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How the Marketers Hijacked Halloween

How the Marketers Hijacked Halloween

October 24, 2013

If you grew up in the 50s, 60s, or 70s, you might think that Halloween is about superhero costumes and candy. 


Think again. Today, Halloween is a multi-billion dollar industry. It’s not because of the kids; it’s because of shrewd marketers who saw the possibilities for selling the fright fest to adults.


The big question now isn’t Trick or Treat?  It’s how can you harness the remarkable marketing lessons learned from the repackaging of Halloween?

Behind the Mask

The adultification of Halloween has grown because marketers saw a void between summer sales and the end-of-year buying blitz.  

But it’s more than that. Times were simpler when the Baby Boomers were growing up. The grown-ups worked and took care of the home while the kids had all the fun. Today’s complex, high-tech, fast-paced world brings with it increased tension. With that comes a greater need for adults to release their stress. In other words, today’s adults want to have fun, too.

That’s where dressing up comes in, at least for adults. Donning a mask allows grown-ups to release stress, fantasize, and be mysterious or frightening.

On a recent trip to New Orleans, I spoke with local entrepreneurs about Mardi Gras. They told me that once upon a time, the rule was that you had to wear a mask just to participate in the Mardi Gras experience.

And that’s what Halloween marketing is all about: providing an experience. Why do I put up with getting nauseous riding roller coasters? Because my kids love the experience.  Why do people, young and old, love to watch horror movies?  For the experience of being spooked.

Providing an Experience

Halloween marketing is built around providing some type of experience. In San Diego, for example, more than two dozen bars and restaurants will team with sponsors to bring their annual version of Mardi Gras to the city’s famous Gaslamp Quarter. They host a massive annual Halloween with music and partying for thousands of adults, including prizes for best costumes.  Now that’s a major experience.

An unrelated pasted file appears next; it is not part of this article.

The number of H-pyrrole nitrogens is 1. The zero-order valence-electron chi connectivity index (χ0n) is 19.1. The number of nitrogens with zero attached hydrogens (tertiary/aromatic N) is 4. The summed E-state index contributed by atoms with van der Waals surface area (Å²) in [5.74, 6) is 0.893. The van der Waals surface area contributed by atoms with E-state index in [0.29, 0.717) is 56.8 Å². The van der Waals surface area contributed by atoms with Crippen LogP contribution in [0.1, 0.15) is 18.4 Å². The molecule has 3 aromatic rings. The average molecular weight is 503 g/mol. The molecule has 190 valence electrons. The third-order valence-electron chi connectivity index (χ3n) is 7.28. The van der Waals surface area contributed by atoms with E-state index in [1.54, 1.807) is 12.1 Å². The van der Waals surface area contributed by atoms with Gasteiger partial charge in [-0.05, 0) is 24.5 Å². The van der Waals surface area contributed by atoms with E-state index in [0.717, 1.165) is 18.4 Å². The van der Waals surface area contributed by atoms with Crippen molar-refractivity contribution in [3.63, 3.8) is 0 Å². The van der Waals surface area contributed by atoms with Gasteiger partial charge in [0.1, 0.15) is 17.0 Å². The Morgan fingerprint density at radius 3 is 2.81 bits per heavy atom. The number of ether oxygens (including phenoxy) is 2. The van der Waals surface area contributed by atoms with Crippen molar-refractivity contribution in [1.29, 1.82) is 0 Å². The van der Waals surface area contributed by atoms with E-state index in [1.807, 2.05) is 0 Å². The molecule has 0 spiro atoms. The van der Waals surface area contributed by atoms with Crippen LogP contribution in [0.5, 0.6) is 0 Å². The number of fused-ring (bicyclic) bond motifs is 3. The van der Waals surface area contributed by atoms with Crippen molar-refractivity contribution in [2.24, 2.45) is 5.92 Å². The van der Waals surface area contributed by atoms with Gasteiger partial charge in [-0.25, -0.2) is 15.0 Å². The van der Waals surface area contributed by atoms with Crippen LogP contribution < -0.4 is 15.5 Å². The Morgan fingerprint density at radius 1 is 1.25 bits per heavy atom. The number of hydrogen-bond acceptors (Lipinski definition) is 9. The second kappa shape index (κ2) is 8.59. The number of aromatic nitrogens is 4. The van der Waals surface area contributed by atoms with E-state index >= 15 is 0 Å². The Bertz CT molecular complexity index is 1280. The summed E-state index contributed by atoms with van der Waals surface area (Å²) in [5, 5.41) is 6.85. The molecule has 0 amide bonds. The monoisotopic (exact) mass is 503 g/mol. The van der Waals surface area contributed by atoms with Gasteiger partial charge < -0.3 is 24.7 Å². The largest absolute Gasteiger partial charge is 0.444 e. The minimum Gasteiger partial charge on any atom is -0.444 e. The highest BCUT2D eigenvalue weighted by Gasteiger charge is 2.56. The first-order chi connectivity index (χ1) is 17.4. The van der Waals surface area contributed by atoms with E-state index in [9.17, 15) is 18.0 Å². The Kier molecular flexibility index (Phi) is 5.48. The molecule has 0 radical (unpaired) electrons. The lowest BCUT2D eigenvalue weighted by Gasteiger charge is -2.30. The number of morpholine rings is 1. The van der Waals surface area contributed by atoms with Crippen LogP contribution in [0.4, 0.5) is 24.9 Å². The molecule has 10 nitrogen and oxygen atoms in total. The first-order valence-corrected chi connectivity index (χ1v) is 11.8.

On a smaller scale, restaurants and stores nationwide decorate and/or offer their own Halloween experiences.  The annual Dressed to Kill fundraiser sponsored by Chipotle Mexican Grill restaurants asks customers to show up in costume and they can get a burrito, bowl, salad, or order of tacos for only $3 on Halloween from 4 p.m. to closing.  


Of course, the idea of treating your customers to an experience is hardly limited to Halloween.  The Pinnacle Peak restaurants in California say “No Ties Allowed” year round, and they mean it.  If you walk in with a necktie, the staff will actually cut your tie in half and post it up on the wall (honest).  And if you want the Harley Davidson experience, the motorcycle company has provided leather jackets and offered  those who wanted to experience the feel of the open road an opportunity to sit on a Harley with the wind in their faces (thanks to a conveniently placed fan) while rocking to Steppenwolf’s classic Born to Be Wild.


Tapping into the Fright

Here are five ways in which marketers have built the Halloween experience. 


1. Halloween characters:  A menswear store had Dracula working overtime, talking in his recognizably eerie voice on automated telemarketing calls to alert customers about seasonal sales events.

2. Halloween-themed products: Promotional products that can be branded with company names range from custom trick-or-treat bags to Hot Dots (glow-in-the-dark stickers).  

3. Halloween packaging:  Orange-and-black wrapping paper, boxes, and bags or those with ghosts, goblins, and witches.

4. Hosting Halloween-themed contests:  Best costume contests, pumpkin carving contests, or even pumpkin pie eating contests, can all draw attention to a business.

5. Halloween Dress-up: This is common in many restaurants, where the servers appear in costume, and sometimes even in retail or office environments, you'll find adults in costume.

While you contemplate how you can harness these marketing strategies for any occasion, we’re having our own experience - a contest of our own.

The first five correct answers will win a pair of giant two-foot ears.


These will certainly help you listen to your customers and your team. And if you give them to your kids, they’ll have no excuse to say, sorry dad, or mom, I didn’t hear you.


Question # 1:  How big an industry is Halloween today?

  • $4 billion dollars
  • $6 billion dollars
  • $8 billion dollars

Question # 2  What percentage of Halloween costumes are now sold to adults?

  • 50%
  • 70%
  • 90%

 E-mail your answers to jongoldman@brandlauncher.com

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